[Rough Draft]

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so what's this "maundy" thing?

the thursday before easter is celebrated by christians worldwide as "maundy thursday" or "holy thursday." the feast day, which is one of the oldest celebrations in the liturgical year, commemorates jesus' institution of "the lord's supper" or holy eucharist. the oft mispronounced term "maundy" actually derives from a hymn containing the words "mandatum novum do vobis," which translates as "a new commandment I give to you" (see john 13.34). in john's version of the last supper, jesus predicts his betrayal by judas and peter's denials, then he gives his disciples the "new command" to love one another and, thereby, indicate that they (and we) are true disciples of the christ. in the episcopal and roman catholic churches (as well as many other protestant denominations today) the manudy thursday liturgy contains the "footwashing," which i find is either really meaningful or really distasteful to believers. as weird as it seems to let someone touch our feet, especially in the west for some reason, the rite has always been considered an especially joyful experience b/c it symbolizes jesus' washing us clean from sin. yet many of us find it so offputting to accept such a "service" by another that we may choose to stay away from church on this holy night. i had to get over some spiritual pride, much like peter did earlier on in john 13, in order to come to terms w/ holy thursday, but now it is one of the most meaningful events of the year for me personally. if you've never experienced maundy thursday in a "high church" (one rich in liturgy and ceremony), you should meander down to your local episcopal or r.c. church and check it out, even if you just sit in the back. @ the end of the service in most churches, the altar is stripped, the crosses or crucifixes (there is a difference) are draped in black, the lights are dimmed, and the church assembled files out in silence, thus marking the beginning of the holiest and most solemn three days in the church year. the liturgy for maundy thursday, good friday and the easter vigil on saturday night is actually one of a piece -- together it is called the "triduum."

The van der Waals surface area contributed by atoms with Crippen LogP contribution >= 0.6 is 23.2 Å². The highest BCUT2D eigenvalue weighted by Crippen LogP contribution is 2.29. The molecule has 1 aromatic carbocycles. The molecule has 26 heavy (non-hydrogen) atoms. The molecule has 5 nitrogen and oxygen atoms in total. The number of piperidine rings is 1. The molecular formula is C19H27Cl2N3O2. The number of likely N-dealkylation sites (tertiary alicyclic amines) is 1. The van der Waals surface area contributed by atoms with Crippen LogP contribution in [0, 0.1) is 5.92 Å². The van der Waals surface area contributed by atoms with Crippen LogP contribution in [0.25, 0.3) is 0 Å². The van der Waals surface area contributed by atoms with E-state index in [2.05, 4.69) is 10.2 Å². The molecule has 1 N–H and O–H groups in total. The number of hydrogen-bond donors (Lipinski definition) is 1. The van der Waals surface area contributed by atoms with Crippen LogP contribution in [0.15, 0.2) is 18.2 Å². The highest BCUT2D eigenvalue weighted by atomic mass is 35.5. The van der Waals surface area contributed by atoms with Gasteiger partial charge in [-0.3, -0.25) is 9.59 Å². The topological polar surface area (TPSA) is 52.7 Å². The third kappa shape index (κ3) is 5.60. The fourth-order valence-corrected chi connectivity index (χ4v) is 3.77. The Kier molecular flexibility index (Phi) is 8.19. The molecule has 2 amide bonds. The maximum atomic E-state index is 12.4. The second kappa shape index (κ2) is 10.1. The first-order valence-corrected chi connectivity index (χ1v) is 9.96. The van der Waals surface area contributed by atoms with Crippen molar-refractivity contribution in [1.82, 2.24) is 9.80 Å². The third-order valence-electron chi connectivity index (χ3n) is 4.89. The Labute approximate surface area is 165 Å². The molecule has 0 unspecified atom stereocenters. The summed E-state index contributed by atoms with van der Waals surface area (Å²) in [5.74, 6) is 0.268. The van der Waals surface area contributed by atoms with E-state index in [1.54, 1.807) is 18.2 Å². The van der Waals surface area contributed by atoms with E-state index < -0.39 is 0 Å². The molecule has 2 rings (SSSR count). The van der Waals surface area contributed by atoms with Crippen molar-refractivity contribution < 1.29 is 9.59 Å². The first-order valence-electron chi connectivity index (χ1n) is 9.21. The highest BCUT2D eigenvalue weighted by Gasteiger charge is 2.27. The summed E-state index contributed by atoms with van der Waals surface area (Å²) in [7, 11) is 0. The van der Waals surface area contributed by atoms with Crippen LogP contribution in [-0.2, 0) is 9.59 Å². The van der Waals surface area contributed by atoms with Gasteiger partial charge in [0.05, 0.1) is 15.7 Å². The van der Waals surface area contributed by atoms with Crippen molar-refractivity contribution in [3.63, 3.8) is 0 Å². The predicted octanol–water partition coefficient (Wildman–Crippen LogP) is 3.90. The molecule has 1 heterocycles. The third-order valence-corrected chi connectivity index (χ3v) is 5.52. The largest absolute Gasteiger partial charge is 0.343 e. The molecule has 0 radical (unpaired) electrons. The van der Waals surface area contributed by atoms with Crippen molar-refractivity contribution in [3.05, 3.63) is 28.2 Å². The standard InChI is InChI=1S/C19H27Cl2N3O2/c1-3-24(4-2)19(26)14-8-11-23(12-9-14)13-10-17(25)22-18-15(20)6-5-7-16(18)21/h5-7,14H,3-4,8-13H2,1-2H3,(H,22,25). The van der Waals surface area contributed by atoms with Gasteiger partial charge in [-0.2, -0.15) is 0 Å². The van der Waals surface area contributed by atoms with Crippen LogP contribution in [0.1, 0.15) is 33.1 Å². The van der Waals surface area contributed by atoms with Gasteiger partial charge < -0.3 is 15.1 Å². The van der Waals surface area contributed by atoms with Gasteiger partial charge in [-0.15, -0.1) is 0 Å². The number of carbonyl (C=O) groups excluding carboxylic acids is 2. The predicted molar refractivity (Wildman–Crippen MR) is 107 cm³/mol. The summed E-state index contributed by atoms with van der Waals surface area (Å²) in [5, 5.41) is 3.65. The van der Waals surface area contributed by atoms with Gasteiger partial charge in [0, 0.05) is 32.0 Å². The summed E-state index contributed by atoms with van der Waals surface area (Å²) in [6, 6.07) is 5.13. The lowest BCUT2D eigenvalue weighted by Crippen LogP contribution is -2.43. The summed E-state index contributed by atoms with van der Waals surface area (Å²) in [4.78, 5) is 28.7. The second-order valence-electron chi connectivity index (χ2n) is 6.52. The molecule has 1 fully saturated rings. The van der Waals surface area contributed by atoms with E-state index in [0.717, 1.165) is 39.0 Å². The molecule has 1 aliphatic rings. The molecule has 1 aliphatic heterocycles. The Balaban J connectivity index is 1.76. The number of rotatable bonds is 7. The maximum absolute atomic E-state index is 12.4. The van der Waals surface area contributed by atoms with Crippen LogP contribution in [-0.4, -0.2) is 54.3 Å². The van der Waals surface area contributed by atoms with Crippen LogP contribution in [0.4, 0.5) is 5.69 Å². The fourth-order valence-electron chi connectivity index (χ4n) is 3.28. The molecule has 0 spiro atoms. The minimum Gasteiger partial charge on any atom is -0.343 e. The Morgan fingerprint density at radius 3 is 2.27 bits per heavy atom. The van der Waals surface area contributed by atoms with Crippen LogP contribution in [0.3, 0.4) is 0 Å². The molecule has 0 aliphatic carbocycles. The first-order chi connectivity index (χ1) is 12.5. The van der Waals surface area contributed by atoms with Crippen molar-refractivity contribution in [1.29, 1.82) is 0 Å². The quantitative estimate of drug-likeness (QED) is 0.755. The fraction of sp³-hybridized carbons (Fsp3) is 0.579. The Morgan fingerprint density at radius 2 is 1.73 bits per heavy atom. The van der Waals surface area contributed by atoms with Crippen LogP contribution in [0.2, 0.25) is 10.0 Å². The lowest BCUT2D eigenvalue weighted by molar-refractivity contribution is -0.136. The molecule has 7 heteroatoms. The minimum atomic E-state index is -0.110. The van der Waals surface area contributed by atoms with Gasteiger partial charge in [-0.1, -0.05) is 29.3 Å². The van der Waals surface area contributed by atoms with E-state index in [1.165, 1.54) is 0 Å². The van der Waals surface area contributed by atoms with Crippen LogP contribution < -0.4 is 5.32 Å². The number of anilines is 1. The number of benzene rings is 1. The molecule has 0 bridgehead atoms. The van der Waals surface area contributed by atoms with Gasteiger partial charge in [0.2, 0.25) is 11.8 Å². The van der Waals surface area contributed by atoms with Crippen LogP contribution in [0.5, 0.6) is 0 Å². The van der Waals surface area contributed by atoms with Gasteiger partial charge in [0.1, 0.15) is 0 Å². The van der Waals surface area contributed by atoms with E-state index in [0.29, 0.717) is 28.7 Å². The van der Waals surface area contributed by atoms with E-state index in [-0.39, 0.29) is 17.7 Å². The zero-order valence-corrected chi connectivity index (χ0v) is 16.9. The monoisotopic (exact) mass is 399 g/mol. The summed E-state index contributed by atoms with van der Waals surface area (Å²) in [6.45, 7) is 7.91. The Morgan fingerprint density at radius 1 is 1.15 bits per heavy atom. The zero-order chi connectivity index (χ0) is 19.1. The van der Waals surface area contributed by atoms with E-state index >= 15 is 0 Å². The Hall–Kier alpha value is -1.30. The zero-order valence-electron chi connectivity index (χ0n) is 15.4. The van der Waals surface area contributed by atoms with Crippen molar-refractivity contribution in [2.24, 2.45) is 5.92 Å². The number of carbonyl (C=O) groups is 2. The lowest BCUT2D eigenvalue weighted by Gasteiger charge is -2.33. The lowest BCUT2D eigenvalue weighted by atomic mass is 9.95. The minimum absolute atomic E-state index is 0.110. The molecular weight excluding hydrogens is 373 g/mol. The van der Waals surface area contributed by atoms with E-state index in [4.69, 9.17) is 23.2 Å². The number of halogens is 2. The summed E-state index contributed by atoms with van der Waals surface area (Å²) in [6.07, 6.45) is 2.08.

for more info, check out the entries in the catholic encyclopedia or this simple bbc article. for your own study, the following passages are especially appropriate on this day: psalm 78.14-25; exodus 12.1-14; 1 cor. 11.23-32; and john 13.1-15.


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